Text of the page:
A Short History of Modernist Painting
A Short History of Modernist Painting presents a storyboard of the problems and interests of painting over many decades. Mark Tansey’s interpretation of this history starts with the belief that painting is a window to, and representation of, the world, an idea long attributed to the Italian architect and theorist Leon Battista Alberti. Tansey’s series of pictorial allegories shows how Alberti’s idea has been expanded and critiqued by modernism. Often in the work, references to particular artists or moments in recent art history are recognizable: Carl Andre’s tiles of metal, Jasper Johns’s target, and Chris Burden’s famous 1971 Shoot piece (portrayed here as a scene of knife throwing). Movements such as performance art, body art, minimalism, and others can be identified as well. Ultimately, Tansey demonstrates art as inclusive of painting and yet far beyond it, art as capable of using any medium and open to almost any subject.
Mark Tansey’s approach to painting reflects a deep knowledge of art, as many of his motifs are either lifted from historical paintings or depict important artists and philosophers. Each of Tansey’s paintings is a carefully calculated allegory about the meaning of art and the mystery of the human impulse to make images. Rendered in a single hue, Tansey’s canvases achieve a precise photographic quality through a complex process involving the washing, brushing, or scraping of monochromatic paint into gesso. Tansey’s subjects are fantastic, sometimes surreal scenes in which intellectual theories about art are dramatized, often complete with portraits of characters drawn from the discipline’s history.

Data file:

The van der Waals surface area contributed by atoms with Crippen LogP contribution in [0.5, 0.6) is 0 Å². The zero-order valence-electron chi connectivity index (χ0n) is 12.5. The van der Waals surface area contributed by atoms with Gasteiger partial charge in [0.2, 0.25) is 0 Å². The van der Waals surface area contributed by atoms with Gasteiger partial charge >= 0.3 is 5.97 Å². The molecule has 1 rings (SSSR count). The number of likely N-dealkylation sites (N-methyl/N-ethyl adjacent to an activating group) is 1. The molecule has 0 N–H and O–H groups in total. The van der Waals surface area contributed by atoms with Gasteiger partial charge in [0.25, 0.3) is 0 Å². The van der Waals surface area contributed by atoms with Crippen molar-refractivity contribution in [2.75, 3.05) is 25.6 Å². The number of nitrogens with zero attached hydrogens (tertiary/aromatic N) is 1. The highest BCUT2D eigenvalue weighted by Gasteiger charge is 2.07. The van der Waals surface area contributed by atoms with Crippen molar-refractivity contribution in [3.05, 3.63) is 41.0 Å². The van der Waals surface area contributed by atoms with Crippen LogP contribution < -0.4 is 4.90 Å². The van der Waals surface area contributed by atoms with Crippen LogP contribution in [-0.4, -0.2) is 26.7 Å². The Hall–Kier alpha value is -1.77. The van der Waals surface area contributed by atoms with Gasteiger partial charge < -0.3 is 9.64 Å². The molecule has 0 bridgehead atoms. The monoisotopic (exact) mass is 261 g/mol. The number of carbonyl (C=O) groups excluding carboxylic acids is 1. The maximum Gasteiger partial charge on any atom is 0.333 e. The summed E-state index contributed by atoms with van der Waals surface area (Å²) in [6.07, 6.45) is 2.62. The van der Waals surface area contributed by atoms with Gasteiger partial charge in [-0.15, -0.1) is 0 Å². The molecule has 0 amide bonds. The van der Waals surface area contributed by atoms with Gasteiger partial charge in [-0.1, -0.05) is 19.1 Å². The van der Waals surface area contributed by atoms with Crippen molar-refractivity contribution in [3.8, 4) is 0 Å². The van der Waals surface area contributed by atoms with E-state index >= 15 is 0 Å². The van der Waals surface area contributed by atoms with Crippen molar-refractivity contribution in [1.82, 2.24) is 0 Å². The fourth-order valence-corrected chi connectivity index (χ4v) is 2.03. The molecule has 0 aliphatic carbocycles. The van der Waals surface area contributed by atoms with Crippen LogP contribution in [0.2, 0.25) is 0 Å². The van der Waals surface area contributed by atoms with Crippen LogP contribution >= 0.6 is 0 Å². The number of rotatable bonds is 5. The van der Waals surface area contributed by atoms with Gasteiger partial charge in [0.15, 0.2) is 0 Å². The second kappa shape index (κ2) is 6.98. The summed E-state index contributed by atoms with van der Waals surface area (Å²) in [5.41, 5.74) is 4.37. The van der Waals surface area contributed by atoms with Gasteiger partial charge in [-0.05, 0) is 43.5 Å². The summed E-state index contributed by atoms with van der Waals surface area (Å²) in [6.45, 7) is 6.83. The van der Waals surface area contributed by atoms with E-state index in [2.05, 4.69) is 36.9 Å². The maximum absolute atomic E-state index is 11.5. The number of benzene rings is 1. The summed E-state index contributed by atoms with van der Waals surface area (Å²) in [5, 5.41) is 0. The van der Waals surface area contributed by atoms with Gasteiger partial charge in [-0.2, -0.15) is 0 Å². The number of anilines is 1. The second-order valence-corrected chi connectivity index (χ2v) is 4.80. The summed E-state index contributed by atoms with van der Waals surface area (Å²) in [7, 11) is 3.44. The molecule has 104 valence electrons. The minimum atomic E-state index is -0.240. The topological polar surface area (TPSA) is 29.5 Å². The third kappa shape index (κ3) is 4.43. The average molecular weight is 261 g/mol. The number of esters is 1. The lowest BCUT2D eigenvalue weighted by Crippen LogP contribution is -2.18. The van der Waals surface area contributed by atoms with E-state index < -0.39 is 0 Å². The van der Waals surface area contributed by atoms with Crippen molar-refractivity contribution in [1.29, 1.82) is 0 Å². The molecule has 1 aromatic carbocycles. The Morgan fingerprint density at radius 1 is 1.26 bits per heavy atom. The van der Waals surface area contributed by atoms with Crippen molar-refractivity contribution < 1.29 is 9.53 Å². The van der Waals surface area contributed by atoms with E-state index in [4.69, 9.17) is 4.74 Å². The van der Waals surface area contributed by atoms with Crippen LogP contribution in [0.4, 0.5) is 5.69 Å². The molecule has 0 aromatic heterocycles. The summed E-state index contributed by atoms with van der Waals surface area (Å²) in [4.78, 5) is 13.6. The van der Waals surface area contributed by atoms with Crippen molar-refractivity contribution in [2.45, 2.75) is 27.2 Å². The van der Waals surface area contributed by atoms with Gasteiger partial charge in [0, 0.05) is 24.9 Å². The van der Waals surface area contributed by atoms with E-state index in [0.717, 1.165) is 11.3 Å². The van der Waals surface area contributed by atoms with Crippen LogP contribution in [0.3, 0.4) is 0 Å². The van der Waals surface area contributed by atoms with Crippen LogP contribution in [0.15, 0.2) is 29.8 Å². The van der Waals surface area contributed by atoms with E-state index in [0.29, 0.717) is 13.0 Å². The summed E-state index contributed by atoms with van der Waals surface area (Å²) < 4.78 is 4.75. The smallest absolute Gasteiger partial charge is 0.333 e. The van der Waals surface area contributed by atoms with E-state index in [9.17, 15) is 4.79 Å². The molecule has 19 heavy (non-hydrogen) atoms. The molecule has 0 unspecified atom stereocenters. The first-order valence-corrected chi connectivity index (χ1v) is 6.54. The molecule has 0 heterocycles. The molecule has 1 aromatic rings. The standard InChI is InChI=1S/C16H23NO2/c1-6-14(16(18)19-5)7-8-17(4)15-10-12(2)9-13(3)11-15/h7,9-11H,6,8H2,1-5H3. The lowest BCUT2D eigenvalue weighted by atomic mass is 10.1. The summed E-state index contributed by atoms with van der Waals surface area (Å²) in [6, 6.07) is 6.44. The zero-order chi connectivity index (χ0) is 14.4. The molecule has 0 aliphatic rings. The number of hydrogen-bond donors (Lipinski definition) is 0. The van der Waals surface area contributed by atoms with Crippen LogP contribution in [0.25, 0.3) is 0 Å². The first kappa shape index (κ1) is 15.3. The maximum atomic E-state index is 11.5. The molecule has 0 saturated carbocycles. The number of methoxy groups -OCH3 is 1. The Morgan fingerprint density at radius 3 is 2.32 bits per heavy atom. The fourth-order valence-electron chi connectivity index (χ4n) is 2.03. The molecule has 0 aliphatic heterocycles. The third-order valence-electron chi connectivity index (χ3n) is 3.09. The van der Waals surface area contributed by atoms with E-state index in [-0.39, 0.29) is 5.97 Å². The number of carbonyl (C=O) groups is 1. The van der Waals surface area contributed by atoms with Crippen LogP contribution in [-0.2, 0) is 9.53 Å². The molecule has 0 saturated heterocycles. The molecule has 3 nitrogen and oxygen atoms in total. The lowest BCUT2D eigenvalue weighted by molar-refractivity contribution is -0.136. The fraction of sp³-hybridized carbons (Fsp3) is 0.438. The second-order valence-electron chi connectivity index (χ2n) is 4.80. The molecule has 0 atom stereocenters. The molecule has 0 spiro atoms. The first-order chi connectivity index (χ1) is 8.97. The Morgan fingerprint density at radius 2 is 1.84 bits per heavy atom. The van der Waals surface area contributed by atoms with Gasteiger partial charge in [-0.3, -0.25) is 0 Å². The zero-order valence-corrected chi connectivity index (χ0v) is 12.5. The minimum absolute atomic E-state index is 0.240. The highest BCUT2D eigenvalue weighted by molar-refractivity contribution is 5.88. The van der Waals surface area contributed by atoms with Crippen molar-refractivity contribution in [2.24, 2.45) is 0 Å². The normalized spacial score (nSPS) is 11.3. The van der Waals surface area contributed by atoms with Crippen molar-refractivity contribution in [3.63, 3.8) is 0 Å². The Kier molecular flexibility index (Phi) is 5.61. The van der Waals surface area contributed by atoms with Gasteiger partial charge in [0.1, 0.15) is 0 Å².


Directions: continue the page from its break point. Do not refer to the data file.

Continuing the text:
Forward Retreat, 1986, describes the slipperiness of perception and questions the validity of innovation in art. The central image of horseback riders is painted as a reflection on water. The riders, all outfitted in uniforms of Western powers (American, French, German, and British), represent the nationalities of artists who came to dominate twentieth-century art history. They are seated backward on their horses, focused on a distant receding horizon, and are oblivious to the fact that their steeds trample on the crushed ruins of myriad pottery and objets d’art. With typically dry humor, Tansey implies two conclusions: that art progresses on the ruins of its past and that art making is propelled in part by unconscious forces.
Arrest, 1988, also reflects on art’s ambivalent relationship with history. In the picture, a group of people is almost completely absorbed by the shadow of an ancient statue. From the darkness, the limbs and objects that emerge suggest an auto body shop, a place where vehicles are fixed with the hope of escaping the shadow across the expanse of desert. Tansey has described this painting as a meditation on history and the bind it places on artists. While on one hand, art seeks to be truly revolutionary, on the other hand, art is sustained and nourished by the past. Ultimately, the painting offers the idea that an escape from history is possible but inherently dangerous.